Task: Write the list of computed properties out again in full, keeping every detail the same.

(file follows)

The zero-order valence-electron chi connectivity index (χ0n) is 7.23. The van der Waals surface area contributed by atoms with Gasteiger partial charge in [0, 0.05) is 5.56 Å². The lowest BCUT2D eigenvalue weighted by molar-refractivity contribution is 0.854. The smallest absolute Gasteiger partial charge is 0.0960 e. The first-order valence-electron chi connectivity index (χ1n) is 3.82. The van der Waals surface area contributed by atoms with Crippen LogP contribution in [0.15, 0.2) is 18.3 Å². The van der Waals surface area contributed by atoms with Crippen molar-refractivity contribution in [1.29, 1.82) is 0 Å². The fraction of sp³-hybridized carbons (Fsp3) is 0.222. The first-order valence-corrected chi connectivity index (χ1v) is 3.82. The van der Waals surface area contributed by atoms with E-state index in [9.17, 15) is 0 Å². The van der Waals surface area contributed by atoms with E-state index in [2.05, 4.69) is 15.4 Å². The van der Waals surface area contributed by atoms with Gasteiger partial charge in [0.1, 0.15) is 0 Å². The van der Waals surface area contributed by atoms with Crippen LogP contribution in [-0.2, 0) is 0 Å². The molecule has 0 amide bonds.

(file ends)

The zero-order valence-electron chi connectivity index (χ0n) is 7.23. The van der Waals surface area contributed by atoms with Gasteiger partial charge in [0, 0.05) is 5.56 Å². The lowest BCUT2D eigenvalue weighted by molar-refractivity contribution is 0.854. The smallest absolute Gasteiger partial charge is 0.0960 e. The first-order valence-electron chi connectivity index (χ1n) is 3.82. The van der Waals surface area contributed by atoms with Crippen LogP contribution in [0.15, 0.2) is 18.3 Å². The van der Waals surface area contributed by atoms with Crippen molar-refractivity contribution in [1.29, 1.82) is 0 Å². The fraction of sp³-hybridized carbons (Fsp3) is 0.222. The first-order valence-corrected chi connectivity index (χ1v) is 3.82. The van der Waals surface area contributed by atoms with E-state index in [9.17, 15) is 0 Å². The van der Waals surface area contributed by atoms with E-state index in [2.05, 4.69) is 15.4 Å². The van der Waals surface area contributed by atoms with Gasteiger partial charge in [0.1, 0.15) is 0 Å². The van der Waals surface area contributed by atoms with Crippen LogP contribution in [-0.2, 0) is 0 Å². The molecule has 0 amide bonds.